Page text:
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Balanitis

 

Balanitis

Balanitis
Inflammation of the glans penis and the preputial mucosa of a circumcised penis
Classification and external resources
Specialty Urology
ICD-10 N48.1
ICD-9-CM 607.1
DiseasesDB 1229
MedlinePlus 000862
eMedicine emerg/51
MeSH D001446

Balanitis (;[1][2] from the Greek βάλανος (balanos "acorn") is inflammation of the glans penis. When the foreskin is also affected, it is termed balanoposthitis.

Balanitis on boys still in diapers must be distinguished from the normal redness seen in boys caused by ammoniacal dermatitis.[3]

Contents

  • Signs and symptoms 1
    • Complications 1.1
  • Cause 2
  • Diagnosis 3
    • Types 3.1
  • Epidemiology 4
  • References 5
  • External links 6
    • Images of balanitis 6.1

Signs and symptoms

Symptoms usually begin to appear after 3 days and can include:

  • First signs – small red erosions on the glans
  • Redness of the foreskin
  • Redness of the penis
  • Other rashes on the head of the penis
  • Foul smelling discharge
  • Painful foreskin and penis

Complications

Recurrent bouts of balanitis may cause scarring of the preputial orifice; the reduced elasticity may lead to pathologic phimosis.[4]

Cause

Inflammation has many possible causes, including irritation by environmental substances, physical trauma, and infection by a wide variety of pathogens, including bacteria, virus, sexually transmitted diseases, or fungus—each of which require a particular treatment.[5][6]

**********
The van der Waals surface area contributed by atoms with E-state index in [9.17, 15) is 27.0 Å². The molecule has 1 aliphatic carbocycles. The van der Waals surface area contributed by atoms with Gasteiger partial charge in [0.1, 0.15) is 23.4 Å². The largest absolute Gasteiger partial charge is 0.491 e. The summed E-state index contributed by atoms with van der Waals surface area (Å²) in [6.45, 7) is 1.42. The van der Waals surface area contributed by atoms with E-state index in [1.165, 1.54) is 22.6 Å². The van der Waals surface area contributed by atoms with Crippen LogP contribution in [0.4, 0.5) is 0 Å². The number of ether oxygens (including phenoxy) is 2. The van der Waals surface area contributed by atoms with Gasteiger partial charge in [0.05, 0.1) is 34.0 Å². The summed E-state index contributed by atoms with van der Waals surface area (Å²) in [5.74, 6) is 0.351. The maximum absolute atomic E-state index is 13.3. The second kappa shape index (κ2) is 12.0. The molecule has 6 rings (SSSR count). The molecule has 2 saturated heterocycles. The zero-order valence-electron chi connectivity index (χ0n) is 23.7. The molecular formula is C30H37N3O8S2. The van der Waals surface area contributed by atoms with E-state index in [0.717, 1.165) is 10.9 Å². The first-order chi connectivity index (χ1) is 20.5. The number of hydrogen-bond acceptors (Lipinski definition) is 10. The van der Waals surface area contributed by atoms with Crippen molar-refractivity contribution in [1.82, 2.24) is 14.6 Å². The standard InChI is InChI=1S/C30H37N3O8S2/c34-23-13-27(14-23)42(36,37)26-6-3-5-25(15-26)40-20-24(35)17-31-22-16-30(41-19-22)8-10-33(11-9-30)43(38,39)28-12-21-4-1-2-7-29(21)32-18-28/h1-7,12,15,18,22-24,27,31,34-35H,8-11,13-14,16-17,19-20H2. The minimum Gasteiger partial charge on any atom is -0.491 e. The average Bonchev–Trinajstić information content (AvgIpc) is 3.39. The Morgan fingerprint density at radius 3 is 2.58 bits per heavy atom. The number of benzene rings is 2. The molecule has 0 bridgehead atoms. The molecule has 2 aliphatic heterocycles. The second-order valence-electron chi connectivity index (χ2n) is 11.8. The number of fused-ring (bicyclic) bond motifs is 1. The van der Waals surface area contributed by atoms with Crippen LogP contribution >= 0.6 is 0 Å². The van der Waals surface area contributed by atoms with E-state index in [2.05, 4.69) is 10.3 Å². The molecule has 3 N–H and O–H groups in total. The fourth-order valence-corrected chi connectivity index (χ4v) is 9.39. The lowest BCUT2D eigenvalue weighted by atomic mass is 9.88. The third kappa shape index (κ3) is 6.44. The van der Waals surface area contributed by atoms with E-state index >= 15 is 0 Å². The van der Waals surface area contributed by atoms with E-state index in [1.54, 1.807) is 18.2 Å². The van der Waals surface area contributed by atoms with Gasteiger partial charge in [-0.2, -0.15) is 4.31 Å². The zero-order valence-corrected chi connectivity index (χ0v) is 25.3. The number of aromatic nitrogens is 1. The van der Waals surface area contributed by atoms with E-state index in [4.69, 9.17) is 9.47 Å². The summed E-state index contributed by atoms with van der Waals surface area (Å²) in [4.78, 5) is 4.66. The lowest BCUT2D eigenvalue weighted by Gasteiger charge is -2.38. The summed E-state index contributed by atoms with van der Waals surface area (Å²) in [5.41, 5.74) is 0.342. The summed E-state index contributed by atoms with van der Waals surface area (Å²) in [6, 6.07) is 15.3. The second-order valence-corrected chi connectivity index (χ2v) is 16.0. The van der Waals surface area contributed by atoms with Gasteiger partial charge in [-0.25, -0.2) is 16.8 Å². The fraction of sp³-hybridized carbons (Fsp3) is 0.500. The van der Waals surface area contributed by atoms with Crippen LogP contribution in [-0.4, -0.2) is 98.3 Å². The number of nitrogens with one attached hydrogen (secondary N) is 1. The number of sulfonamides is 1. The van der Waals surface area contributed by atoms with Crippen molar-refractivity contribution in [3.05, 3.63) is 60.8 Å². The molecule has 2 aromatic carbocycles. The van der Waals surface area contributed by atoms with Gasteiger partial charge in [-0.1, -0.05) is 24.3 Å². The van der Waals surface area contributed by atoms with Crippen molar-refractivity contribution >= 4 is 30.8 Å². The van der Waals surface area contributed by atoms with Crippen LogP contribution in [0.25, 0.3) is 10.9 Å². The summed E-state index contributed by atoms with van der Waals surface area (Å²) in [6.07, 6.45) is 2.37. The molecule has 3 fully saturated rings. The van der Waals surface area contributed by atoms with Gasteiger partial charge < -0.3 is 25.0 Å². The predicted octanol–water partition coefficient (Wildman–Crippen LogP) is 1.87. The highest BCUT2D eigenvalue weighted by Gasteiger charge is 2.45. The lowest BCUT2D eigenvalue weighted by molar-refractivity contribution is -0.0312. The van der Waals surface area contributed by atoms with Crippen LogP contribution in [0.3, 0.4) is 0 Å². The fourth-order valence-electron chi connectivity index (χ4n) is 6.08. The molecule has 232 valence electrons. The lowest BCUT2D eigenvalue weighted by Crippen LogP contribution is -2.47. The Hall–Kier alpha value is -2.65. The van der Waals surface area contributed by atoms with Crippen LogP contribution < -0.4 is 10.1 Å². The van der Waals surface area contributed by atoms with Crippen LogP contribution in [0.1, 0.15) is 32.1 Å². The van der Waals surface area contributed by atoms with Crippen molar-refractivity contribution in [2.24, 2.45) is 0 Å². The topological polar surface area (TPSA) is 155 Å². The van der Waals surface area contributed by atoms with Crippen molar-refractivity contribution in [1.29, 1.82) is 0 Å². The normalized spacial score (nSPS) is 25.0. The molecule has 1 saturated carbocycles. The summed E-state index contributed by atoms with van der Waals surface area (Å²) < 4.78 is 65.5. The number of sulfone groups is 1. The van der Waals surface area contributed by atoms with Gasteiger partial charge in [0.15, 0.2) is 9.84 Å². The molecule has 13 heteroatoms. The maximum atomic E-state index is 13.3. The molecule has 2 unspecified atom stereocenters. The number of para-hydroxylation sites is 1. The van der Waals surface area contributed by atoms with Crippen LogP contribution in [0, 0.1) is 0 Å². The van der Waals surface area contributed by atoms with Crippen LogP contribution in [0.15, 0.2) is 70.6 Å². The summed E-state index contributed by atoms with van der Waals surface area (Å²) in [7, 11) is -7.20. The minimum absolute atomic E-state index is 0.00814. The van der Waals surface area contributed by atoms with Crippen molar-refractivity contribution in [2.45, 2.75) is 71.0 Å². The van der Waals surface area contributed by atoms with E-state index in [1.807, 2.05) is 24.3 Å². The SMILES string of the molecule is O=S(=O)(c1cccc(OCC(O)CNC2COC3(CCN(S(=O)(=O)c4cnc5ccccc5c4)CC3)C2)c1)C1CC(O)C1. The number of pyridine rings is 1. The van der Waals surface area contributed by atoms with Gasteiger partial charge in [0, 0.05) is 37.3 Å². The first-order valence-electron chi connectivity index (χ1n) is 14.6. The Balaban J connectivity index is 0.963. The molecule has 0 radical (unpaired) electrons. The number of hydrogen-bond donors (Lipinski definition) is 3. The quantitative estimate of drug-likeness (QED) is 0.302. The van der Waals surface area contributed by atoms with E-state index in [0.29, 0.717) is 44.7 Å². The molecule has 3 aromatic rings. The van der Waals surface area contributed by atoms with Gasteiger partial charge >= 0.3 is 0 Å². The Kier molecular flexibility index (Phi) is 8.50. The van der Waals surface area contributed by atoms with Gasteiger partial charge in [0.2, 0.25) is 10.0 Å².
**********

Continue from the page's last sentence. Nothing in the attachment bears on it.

O'Farrell et al. (2005) reported that failure to wash the whole penis, including retraction of the foreskin, is more common among balanitis sufferers.[7] Birley et al. (1993), however, found that excessive genital washing with soap may be a strong contributing factor to the condition.[8] Diabetes can make balanitis more likely, especially if the blood sugar is poorly controlled.

Van Howe (1997) found that circumcised boys need to be as or more closely monitored for balanitis than uncircumcised boys.[9] In Wilson's study (1947) all 22 cases of balanitis were among men who were not circumcised, however the number of cases was "too small to be of significance".[10] In a retrospective study including 28 cases of monilial balanitis, Taylor and Rodin (1975) found this condition to be more common among men who had not been circumcised.[11] In a study assessing the effects of a war environment on sexual health, Hart (1974) reported that balanitis was "almost entirely confined to the uncircumcised".[12] In a cross-sectional study of 398 patients, Fakjian et al. (1990) reported that balanitis was diagnosed in 12.5% of uncircumcised men and 2.3% of circumcised men.[13] In a study of 225 men, O'Farrell et al. (2005) found that circumcised men were less likely to be diagnosed with balanitis than uncircumcised men.[7] In Mallon's study (2000) of 357 patients with genital skin diseases and 305 controls, most cases of inflammatory penile dermatoses (and all patients with nonspecific balanoposthitis) were in men not circumcised.[14]

Diagnosis

Diagnosis may include careful identification of the cause with the aid of a good patient history, swabs and cultures, and pathological examination of a biopsy.[5]

Types